Note: A Practical Wedding – a feminist publication that is about surprisingly more than weddings – is a media partner of The Bullish Conference.
In 2014, I received a series of very pleasant emails from a publisher suggesting that I might want to write a book. I was invited to come pitch.
I talked about how what I do at GetBullish is like Lean In, but for younger, quirkier women who don’t want to give themselves over to corporations. A lot of people like the idea of “leaning in,” but I strongly suspect they haven’t read the book.
In the very first chapter of Lean In, Sheryl Sandberg tells us about working full-time (and what is full-time to Sheryl Sandberg? Sixty hours? Seventy?) during a horrific pregnancy. The tale involved throwing up into the Google toilets. That’s what you’re leaning into, I thought. It did not sound very sanitary.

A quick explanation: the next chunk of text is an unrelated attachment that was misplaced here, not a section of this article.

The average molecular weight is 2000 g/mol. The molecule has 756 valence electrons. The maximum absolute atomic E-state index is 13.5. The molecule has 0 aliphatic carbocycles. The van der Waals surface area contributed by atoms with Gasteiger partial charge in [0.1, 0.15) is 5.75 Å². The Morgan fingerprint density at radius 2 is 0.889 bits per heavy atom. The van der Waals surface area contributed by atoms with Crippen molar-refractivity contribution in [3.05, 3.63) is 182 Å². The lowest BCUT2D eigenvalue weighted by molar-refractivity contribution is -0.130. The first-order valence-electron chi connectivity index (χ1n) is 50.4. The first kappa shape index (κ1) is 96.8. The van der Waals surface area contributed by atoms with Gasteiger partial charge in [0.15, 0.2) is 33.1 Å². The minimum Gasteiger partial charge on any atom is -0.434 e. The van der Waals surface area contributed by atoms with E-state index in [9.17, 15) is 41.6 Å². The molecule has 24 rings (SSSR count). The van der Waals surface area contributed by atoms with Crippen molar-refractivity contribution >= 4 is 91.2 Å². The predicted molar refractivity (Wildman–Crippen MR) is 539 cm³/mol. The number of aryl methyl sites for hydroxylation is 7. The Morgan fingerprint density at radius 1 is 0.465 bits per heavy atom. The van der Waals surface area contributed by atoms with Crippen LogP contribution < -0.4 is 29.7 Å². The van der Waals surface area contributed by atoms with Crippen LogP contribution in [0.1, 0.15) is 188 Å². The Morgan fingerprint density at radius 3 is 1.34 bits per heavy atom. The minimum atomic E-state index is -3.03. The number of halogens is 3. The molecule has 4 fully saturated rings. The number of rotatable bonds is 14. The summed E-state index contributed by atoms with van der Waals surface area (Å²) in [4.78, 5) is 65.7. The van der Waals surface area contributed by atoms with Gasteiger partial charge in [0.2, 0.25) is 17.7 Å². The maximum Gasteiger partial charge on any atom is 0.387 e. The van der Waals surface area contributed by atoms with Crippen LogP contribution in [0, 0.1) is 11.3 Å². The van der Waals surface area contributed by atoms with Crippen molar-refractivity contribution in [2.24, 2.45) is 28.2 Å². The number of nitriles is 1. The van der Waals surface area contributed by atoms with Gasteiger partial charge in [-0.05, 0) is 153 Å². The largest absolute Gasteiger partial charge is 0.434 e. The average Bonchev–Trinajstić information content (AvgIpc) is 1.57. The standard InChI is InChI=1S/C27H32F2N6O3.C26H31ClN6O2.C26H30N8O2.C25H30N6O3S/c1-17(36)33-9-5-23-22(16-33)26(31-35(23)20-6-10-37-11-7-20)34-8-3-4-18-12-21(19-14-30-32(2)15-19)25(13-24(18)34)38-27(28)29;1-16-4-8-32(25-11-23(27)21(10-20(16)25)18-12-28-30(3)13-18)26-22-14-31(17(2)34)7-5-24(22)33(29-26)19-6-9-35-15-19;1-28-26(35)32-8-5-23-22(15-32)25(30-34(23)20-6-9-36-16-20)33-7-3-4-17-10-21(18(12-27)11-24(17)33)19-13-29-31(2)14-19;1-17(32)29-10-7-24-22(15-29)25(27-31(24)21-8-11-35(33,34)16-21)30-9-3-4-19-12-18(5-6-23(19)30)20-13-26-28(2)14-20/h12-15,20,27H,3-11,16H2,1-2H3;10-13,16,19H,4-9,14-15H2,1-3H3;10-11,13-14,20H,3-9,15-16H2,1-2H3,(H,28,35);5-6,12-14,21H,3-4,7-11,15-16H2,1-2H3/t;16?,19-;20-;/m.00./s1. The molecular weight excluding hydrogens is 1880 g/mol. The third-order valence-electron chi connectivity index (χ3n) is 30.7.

The meeting went well. I took myself out to a fabulous lunch at a restaurant overlooking Columbus Circle.
And then I went home, retrieved my baby from the babysitter, took off my nice pants, and climbed into bed to breastfeed the tiniest, wrinkliest, snuggliest little eight-pound animal in the world. It was, as they say, a moment. I’ve spent a lot of my life doggedly pursuing physical freedom, not wanting to be told by a boss when to get up and where to sit; this seemed like an extreme version of winning that battle. (And why wear pants if you don’t have to?)
Don’t get me wrong. This isn’t a paean to letting go, or falling so in love with your baby you become a different person, or finding a “new normal.” Fuck that. Burn it in a fire.
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Empowered women empower women and also meet in the dead of night to sharpen the wooden stakes they will stab into the heart of the patriarchy
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